What Happened to Conservative Money Management

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What Happened to Conservative Money Management

Postby WalkerARCHITECTS » Sun Oct 13, 2013 5:37 pm

The conservative management of money is imperative to run the government. It is essential to manage the money in the best interests of the people of the nation. The biggest error possible is to manage the money in the interests of the wealthy in preference to the working class. The job is to take care of the people and not those few who wield wealth and power. Reckless politics has no place in America. Yet, it is most welcome, in the Republican Party today. Conservatives are desirable but radicals are not!


Another manufactured crisis.


“Obamacare” passed both houses of Congress, was enacted by the president, signed into law by the president, certified as constitutional by the Supreme Court. But instead of going through a normal legislative process of amending a piece of legislation to delay it or change it or even repeal it, the Republicans simply say: "We are going to hold the entire government of the United States ransom unless we get our way." You can't negotiate with extortionists. Manufactured crisis is damaging to all Americans.

Today, we have many more Republican members of Congress in safe districts, so they're not worried about the voters being angry with them. This is changing, even though many of them are bankrolled by some of the richest Americans. These billionaires have the resources to support the demand to shrink the government. Consequently, America has become the most unequal society among advanced countries in the world. These very wealthy people are now free to spend as much money on political campaigns as they wish and now Corporate America largely owned by these same persons can fund candidates to whatever extent they wish, and that decision is typically in the hands of the Corporations CEO. Citizens United significantly alters the power structure of our nation by extending unprecedented rights to Corporate America to shape our government with it’s money and to further reduce the choices of candidates for American voters to embrace.


Representative Mo Brooks, Republican of Alabama and a fierce critic of the Affordable Care Act, has just changed his tune. He now says: “My primary focus is on minimizing risk of insolvency and bankruptcy. There are many paths you can take to get there. Socialized medicine is just one of the component parts of our debt and deficits that put us at financial risk.” Thanks to the shutdown, many Americans aren't getting paid -- but members of Congress are.

Translated: House Republicans are under intense pressure. A new Gallup poll shows the Republican Party now viewed favorably by only 28% of Americans, down from 38% in September. That’s the lowest favorable rating measured for either party since Gallup began asking this question in 1992. The Democratic Party is viewed favorably by 43%, down four percentage points from last month. The Republican Party's approval rating has fallen to its lowest level in 21 years, according to the new Gallup survey. The Gallup poll of 1,028 adults, was conducted Oct. 3-6, found that Republicans were viewed favorably by just 28 percent.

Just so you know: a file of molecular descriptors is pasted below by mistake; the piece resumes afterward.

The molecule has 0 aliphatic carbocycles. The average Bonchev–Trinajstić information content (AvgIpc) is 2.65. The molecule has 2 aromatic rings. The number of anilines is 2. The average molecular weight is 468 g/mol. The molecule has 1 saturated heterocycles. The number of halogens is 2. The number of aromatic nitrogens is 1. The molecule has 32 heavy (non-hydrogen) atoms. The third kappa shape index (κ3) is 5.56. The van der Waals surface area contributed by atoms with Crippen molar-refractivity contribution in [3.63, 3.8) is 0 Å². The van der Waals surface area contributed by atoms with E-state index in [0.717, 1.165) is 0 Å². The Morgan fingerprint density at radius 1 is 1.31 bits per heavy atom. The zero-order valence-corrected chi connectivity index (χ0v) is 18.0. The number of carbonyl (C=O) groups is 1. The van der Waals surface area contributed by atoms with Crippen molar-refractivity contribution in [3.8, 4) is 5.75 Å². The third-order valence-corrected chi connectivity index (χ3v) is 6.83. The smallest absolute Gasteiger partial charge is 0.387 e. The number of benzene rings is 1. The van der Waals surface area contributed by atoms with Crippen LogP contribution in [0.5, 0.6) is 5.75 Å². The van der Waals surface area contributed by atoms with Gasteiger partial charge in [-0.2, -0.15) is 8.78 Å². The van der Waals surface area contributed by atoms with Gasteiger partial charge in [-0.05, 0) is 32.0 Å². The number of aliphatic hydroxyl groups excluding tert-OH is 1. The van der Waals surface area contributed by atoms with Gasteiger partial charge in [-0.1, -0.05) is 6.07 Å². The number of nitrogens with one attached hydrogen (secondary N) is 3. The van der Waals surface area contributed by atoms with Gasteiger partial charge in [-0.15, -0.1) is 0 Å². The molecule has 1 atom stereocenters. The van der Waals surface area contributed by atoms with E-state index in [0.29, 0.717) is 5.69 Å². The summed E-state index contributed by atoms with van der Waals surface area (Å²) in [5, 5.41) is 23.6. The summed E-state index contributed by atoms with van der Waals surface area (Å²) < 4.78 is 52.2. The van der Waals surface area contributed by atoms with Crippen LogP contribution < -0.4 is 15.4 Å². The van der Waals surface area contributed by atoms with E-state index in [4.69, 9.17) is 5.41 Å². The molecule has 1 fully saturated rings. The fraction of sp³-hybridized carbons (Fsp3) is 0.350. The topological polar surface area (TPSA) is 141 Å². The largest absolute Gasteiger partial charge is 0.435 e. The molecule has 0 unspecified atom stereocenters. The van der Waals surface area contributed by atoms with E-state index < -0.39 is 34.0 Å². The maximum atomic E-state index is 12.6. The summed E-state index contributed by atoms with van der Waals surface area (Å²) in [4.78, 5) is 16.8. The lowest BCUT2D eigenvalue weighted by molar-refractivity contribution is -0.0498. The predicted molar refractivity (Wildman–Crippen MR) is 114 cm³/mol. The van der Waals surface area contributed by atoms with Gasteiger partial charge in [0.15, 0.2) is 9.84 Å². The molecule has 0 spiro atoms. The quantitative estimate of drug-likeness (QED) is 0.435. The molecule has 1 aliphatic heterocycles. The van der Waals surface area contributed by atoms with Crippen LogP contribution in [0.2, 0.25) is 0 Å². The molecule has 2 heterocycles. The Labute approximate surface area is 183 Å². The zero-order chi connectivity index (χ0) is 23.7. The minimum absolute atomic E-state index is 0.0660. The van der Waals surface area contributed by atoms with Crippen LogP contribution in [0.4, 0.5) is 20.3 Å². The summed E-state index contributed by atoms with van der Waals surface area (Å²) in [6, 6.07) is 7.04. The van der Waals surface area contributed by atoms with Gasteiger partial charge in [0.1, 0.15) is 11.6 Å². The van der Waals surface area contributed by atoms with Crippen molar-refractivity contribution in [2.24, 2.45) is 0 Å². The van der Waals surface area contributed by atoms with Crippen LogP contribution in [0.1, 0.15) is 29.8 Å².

The United States Treasury says that On the 17th of October 2013, it won't have enough money to pay the government's bills. We're not in this position because President Obama or the Secretary of the Treasury spent more than they were supposed to. And we're not in this position because investors refuse to buy our bonds. We're in this position for one reason, and one reason only: because Congress told the government to spend more money than we have, and now Congress is threatening to run out on the bill. This isn't about new spending. This is about paying for the bills we've already run up.

The members of the Tea Party are much more radical and extreme than they have ever been. Some of them really have contempt for the entire process of government. They're followers of people who say that we ought to shrink government down to the size that it can be drowned in a bathtub. They are serious about that. They hate government viscerally. They're not in Washington to govern; they're in Washington to tear it down. When that is accomplished then a few very wealthy people will have permanent control of our government.

It's beginning to look as if the Republican effort to hold the rest of the government hostage to achieve the destruction of the Affordable Care Act just might backfire, in a really BIG way. For starters, the effort has elicited something long missing on the part of this president , the essential toughness to take control.

Consider what happened in 2011, the last time the government came to the edge of a voluntary default.


Even the possibility that the government would not make good on its debts spooked investors and pushed up interest rates. According to experts, even talking about default cost the government $19 billion over ten years.

Consumers and businesses got spooked too. The S&P index dropped by 17 percent. $800 billion dollars in retirement assets vanished. Mortgage rates went up nearly three-quarters of a point. The result was less consumer spending, fewer business investments, lower home ownership rates, and slower job growth.

That's what happened the last time Congress came to the edge of a voluntary default. What happens if we actually default?


Some economists estimate that the rise in interest rates will cost us $75 billion a year. Social Security checks and Medicare reimbursements will be delayed. People won't be able to pay their mortgages or small business loans. Interest rates will spike, and the credit market could freeze.